throughout the day, but terminated as had the first, in the repulse
of the Federals. The loss was considerable on Both sides. Among
that of the Confederates was that of Captain Anderson, of the
Lynchburg Artillery, and Captain J. C. Whitmer, of the Pocahontas
The Battle of Droop Mountain
Was fought on the 6th day of November, 1863. The Confederate force
consisted of the 22nd Virginia Infantry, Colonel George Patton
(of Kanawha county, afterward killed at Winchester), commanding;
the 19th Virginia, Colonel W. P. Thompson; the 20th Virginia,
Colonel W. W. Arnott; the 14th Virginia Cavalry, Colonel James
Cochran; Jackson's and Chapman's Batteries, and Edgar's and Derrick's
Battalions; the entire force under command of General John Echols.
This force, on the first of the month, was lying at Meadow Bluffs,
in Greenbrier county.
The Federal force was composed of the 14th
Pennsylvania Cavalry, 23d and 28th Ohio Infantry, the 5th, 6th
and 10th West Virginia Infantry, and one battery of Artillery.
This force had been stationed at Beverly in Randolph county.
Both forces advanced and met on the northern
extremity of Droop mountain, and the battle began at 10 A.M.,
and waged until 4 P.M., when the Confederates, finding their positions
flanked, right and left, were forced to retreat; they fell back
beyond Lewisburg, and were pursued several miles. The loss on
both sides was heavy.
The County Records During The War
At the time of the breaking out of the war, the Hon. William Curry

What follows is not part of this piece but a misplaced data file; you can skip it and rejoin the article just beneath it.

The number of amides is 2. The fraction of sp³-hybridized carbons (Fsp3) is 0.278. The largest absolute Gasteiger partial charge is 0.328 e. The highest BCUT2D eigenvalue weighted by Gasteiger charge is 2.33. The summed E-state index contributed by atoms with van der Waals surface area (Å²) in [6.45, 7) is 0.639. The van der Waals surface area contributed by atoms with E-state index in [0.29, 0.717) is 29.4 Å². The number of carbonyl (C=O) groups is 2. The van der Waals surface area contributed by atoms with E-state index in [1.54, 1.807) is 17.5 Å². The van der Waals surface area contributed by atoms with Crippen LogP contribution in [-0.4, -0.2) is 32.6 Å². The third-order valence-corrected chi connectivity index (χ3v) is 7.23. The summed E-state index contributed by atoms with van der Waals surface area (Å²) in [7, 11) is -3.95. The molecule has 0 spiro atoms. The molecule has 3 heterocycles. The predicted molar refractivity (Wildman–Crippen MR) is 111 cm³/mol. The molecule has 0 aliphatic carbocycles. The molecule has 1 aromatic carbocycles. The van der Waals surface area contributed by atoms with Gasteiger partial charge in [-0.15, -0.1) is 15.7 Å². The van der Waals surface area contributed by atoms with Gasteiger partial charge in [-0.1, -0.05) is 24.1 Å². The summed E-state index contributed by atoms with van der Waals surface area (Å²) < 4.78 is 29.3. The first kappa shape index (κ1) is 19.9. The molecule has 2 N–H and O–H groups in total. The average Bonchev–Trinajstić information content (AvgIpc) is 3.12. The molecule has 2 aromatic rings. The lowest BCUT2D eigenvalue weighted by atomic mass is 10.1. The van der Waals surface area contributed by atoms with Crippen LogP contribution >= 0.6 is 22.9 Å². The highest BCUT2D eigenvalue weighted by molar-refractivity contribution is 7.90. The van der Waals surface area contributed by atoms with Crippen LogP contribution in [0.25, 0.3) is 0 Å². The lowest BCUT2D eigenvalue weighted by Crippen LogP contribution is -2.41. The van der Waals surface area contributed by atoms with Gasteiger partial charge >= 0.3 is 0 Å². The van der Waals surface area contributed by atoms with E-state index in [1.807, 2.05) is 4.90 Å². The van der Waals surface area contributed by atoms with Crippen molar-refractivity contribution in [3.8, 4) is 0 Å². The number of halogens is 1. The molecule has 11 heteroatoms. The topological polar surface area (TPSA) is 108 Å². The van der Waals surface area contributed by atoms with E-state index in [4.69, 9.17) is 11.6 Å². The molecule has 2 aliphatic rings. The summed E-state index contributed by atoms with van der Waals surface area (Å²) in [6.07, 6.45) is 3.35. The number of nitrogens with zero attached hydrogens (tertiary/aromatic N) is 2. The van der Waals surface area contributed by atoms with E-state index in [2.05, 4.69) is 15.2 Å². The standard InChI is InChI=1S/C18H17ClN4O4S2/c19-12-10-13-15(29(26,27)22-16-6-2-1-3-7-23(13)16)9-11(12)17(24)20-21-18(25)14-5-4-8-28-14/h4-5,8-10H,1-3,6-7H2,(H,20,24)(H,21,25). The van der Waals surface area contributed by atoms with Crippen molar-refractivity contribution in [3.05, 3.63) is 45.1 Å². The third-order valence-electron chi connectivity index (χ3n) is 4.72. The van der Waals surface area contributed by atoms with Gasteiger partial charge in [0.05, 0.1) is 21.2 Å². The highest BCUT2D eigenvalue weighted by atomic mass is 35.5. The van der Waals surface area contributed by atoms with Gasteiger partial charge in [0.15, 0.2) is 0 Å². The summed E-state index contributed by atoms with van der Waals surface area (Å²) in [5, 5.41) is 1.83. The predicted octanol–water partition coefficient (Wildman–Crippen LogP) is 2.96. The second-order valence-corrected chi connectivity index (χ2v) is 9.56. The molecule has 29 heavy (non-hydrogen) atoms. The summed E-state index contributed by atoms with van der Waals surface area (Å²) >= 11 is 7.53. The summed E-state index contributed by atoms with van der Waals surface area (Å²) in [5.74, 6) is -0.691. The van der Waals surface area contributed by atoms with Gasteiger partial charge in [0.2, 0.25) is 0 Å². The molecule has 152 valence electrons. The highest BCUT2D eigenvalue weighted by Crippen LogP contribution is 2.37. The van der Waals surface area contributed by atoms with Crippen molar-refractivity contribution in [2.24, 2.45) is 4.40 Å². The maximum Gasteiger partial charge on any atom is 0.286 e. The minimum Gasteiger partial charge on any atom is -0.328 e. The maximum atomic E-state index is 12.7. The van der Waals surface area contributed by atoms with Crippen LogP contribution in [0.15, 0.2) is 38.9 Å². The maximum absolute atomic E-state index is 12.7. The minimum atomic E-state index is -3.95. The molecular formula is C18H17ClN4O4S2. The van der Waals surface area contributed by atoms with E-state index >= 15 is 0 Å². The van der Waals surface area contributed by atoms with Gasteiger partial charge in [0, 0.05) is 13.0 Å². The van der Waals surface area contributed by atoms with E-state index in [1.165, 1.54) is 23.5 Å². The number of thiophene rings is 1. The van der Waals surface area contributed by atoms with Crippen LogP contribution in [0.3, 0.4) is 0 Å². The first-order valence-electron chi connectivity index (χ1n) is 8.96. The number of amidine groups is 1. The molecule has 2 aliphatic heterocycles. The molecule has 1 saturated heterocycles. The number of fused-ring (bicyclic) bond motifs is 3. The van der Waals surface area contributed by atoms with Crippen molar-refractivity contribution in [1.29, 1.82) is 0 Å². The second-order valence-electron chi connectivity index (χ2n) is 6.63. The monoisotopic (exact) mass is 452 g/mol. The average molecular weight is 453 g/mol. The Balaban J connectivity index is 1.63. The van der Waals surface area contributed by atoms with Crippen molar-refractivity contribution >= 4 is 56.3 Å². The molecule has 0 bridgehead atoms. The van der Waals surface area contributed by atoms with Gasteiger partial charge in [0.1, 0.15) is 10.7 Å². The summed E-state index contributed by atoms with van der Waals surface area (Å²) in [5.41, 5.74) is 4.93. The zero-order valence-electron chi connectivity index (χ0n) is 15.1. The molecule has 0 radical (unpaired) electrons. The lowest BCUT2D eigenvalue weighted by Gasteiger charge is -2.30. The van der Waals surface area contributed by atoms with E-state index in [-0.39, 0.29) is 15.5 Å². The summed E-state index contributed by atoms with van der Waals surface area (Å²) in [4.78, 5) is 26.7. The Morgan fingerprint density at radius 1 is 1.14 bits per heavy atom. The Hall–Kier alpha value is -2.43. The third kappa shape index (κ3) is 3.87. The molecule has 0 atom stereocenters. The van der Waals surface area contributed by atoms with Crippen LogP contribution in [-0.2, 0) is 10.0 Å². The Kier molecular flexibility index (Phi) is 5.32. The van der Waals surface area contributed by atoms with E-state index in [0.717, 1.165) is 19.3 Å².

was serving as both circuit and county clerk, and when it became
evident that the Federals would invade the county, the court ordered
Mr. Curry to remove the records to a place of safety. In compliance
with this order he caused them to be taken to the private residence
of Joel Hill, Esq., on the Little Levels. Here they remained until
January, 1862, when Mr. Curry became alarmed as to the safety
of so valuable a charge thus placed in his custody, and he therefore
caused them to be removed to Covington, Virginia, where for a
short time they lay in the clerk's office of Alleghany county.
From here they were taken to the storehouse of Captain William
Scott. In September, 1863, General Averill's command reached Covington,
and Mr. Curry again removed the records, first to the residence
of William Clark, and then to a stack of buckwheat straw, in which
they lay concealed for three weeks, and were then conveyed into
the mountains and stored away at the house of a Baptist minister,
and here they remained until after the surrender at Appomattox.
The storm of war had now passed away, and Mr. Curry, in June,
1865, when the first court after the close of the war convened
(November, 1865), in the Methodist Church at Hillsboro. From that
time they were kept in the old academy building until June, 1866,
when they were taken back to the county seat and deposited at
the house of John B. Garey. More than five years have passed away
since their first removal, and strange to say, that notwithstanding
all the vicissitudes of war through which they passed, but one
thing was lost, and that was an old process book of no value.
Was not Mr. Curry true to his trust? Let those interested in the
records of Pocahontas answer.